“It had several rooms, billiard room, chapel, kitchens, cellar, numerous rooms and a celebrated library, where they gathered unpublished manuscripts, books of the fifteenth century, classic works and everything that was published related to the history of Malaga.”

Sister #2 and #3 appreciated the central courtyard as a spot to rest for just a bit.

I fell in love with Moorish tile when D and I visited the Alcazar in Seville a couple of years ago.

We enjoyed a picnic lunch in front of the house before making the descent back down.

With that, we were back at our starting point having enjoyed a jaunt in the country without leaving the city.

Kath’s quote: “The tree which moves some to tears of joy is in the eyes of others only a green thing that stands in the way. Some see nature all ridicule and deformity… and some scarce see nature at all. But to the eyes of the (wo)man of imagination, nature is imagination itself. “-William Blake

Love never fails.

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Day Two, Part Three-Italian Food from Milan in Malaga


When I am given the choice-Italian Cuisine wins every time. I love pasta only slightly less than potatoes but the other ingredients of garlic, lemon, basil, tomatoes, sway me every time. So it was, that when I got to choose the restaurant where we would dine that evening, I picked La Tagliatella.

We commenced with Prosecco Sangrias. Likely the best tasting and most refreshing Sangria I have ever had.

We started by sharing burrata y panzanella. A generous ball of buffalo mozzarella crowned the plate of taggiasca olive pate, marinated anchovies, pesto pearls and yellow confit tomatoes, all on a confit tomatoes base. We couldn’t get enough of the surprising anti pasta. I vowed that I would make it at home for our first dinner party but we haven’t managed to schedule one yet.

Sister #3 was over the moon with her choice of Lomo Cosenza, pork loin nestled onto Genoese focaccia with campanella pasta in a beautiful cosenza sauce. She vowed to make it at home her first chance and she did!

Sister #2 had carbonara on tagliatelle, I think that she had been expecting a traditional carbonara made with raw eggs, hard cheese, cured pork and black pepper. Instead, the pork appeared to be the thinnest slice of bacon-like ham you might ever have seen. It wasn’t incorporated into the eggs and cheese but was perched upon the bed of pasta. I think she enjoyed the noodles well enough even if she was not terribly impressed with the presentation.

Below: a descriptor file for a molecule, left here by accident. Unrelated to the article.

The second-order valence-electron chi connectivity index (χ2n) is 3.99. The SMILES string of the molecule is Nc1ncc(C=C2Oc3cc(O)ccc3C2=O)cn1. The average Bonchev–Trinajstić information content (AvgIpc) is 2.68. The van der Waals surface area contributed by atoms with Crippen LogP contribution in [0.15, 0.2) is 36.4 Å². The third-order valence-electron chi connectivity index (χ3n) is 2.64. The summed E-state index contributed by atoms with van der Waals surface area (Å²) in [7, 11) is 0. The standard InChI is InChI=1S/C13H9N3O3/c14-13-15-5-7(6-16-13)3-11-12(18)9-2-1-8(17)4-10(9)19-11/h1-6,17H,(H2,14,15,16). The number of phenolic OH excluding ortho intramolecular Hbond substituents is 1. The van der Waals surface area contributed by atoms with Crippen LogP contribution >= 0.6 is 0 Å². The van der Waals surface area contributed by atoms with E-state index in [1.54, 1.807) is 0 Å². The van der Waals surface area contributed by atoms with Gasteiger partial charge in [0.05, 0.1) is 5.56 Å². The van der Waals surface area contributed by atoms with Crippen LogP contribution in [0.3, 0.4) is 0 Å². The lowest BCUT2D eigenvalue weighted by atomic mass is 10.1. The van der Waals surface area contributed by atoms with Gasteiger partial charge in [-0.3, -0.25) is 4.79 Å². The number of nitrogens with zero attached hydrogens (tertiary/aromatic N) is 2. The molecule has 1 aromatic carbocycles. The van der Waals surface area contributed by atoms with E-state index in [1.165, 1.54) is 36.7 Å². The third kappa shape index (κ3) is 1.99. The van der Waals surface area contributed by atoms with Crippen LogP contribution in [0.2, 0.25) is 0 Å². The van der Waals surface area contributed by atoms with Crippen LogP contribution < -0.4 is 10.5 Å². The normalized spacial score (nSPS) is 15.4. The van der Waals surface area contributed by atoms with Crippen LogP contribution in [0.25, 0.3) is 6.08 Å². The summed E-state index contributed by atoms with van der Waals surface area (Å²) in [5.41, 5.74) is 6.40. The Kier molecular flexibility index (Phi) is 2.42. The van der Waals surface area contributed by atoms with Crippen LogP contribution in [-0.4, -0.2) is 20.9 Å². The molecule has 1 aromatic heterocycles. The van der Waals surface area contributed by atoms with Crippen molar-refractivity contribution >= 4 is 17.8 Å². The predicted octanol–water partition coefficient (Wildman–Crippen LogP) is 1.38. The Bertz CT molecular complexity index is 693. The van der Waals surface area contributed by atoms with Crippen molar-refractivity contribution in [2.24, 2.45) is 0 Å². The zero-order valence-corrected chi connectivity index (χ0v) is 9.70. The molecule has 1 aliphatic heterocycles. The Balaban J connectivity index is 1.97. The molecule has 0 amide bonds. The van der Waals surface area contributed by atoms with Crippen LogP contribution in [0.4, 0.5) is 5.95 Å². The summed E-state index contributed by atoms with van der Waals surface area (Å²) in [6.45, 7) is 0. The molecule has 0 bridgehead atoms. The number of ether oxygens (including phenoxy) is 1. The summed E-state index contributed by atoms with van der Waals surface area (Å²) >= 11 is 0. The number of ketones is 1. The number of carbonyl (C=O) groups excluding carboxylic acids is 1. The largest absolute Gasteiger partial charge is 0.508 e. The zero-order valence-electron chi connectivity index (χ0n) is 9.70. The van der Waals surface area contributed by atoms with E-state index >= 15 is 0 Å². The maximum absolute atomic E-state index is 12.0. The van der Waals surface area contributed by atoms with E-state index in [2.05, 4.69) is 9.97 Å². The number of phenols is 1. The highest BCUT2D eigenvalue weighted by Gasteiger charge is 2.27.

I opted for a salad and was blown away by the cremoso di rullo di capra- mixed greens with goat cheese mousse, nutty croutons, parmigiano reggiano, pineapple, carmelized pumpkin seeds, confit tomatoes and tomato jam. I was in heaven!

We thought our handsome server was Spanish or perhaps Italian. Turns out he was Argentinian as I recall. He did a stellar job taking care of us and held his own as the restaurant filled up with other diners.

It had been a magical day topped off with delicious fare. What more could three sisters want?

Kath’s quote: “Italian food is seasonal. It is simple. It is nutritionally sound. It is flavorful. It is colorful. It’s all the things that make for a good eating experience, and it’s good for you.“-Lidia Bastianich

Love never fails.

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Malaga Day Three-Part Two, Churros Where Are You?


Leaving the market after our amazing tapas lunch, we went in search of churros. Or perhaps it was another day, but it really didn’t matter when it was, the search for churros was ongoing. Sister #3 had researched where to enjoy the best churros in Malaga. Unfortunately, the place did not have extensive hours and we kept missing the opportunity to taste one of our favourite treats.

So we went home instead. Now don’t feel too disappointed for us, if we couldn’t have churros, we could still indulge in lovely olives from the market, an economical vino tinto which was just to my liking AND the best kettle chips I have tasted anywhere! Truffle flavoured of course.

As sisters we often get together for happy hour, whether it is at Lester Beach where Sister #2 lives, Isla Mujeres where Sister #3 and I visit every year, Prague or Malaga Spain.

Since we tried to eat only one meal out per day, we gathered round the dining room table for leftovers (once again, please do not feel sorry for us) of shrimp pasta and fettucine carbonara from the Italian restaurant we visited the evening prior.

Kath’s quote: “I cling to our love like saran wrap on leftovers. If you want to know when dinner will be ready, the answer is last night. We could make love, or we could simply reheat what we already had“. – Jarod Kintz

Love never fails.